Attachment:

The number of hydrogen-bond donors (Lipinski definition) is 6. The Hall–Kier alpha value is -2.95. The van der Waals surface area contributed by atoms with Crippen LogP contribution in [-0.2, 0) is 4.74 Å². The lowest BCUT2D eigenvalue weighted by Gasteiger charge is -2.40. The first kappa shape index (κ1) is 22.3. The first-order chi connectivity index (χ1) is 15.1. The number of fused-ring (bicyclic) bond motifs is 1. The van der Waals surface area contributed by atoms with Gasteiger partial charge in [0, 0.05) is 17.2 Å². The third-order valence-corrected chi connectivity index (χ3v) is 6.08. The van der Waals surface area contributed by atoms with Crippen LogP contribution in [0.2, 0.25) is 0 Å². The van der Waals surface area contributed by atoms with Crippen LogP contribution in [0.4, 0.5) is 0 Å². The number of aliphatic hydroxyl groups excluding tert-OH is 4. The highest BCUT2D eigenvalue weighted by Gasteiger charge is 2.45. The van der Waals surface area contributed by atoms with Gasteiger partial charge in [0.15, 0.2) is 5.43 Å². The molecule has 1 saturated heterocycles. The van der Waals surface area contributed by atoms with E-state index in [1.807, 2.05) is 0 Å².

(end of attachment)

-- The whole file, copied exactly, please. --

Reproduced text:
The number of hydrogen-bond donors (Lipinski definition) is 6. The Hall–Kier alpha value is -2.95. The van der Waals surface area contributed by atoms with Crippen LogP contribution in [-0.2, 0) is 4.74 Å². The lowest BCUT2D eigenvalue weighted by Gasteiger charge is -2.40. The first kappa shape index (κ1) is 22.3. The first-order chi connectivity index (χ1) is 15.1. The number of fused-ring (bicyclic) bond motifs is 1. The van der Waals surface area contributed by atoms with Gasteiger partial charge in [0, 0.05) is 17.2 Å². The third-order valence-corrected chi connectivity index (χ3v) is 6.08. The van der Waals surface area contributed by atoms with Crippen LogP contribution in [0.2, 0.25) is 0 Å². The van der Waals surface area contributed by atoms with Crippen LogP contribution in [0.4, 0.5) is 0 Å². The number of aliphatic hydroxyl groups excluding tert-OH is 4. The highest BCUT2D eigenvalue weighted by Gasteiger charge is 2.45. The van der Waals surface area contributed by atoms with Gasteiger partial charge in [0.15, 0.2) is 5.43 Å². The molecule has 1 saturated heterocycles. The van der Waals surface area contributed by atoms with E-state index in [1.807, 2.05) is 0 Å².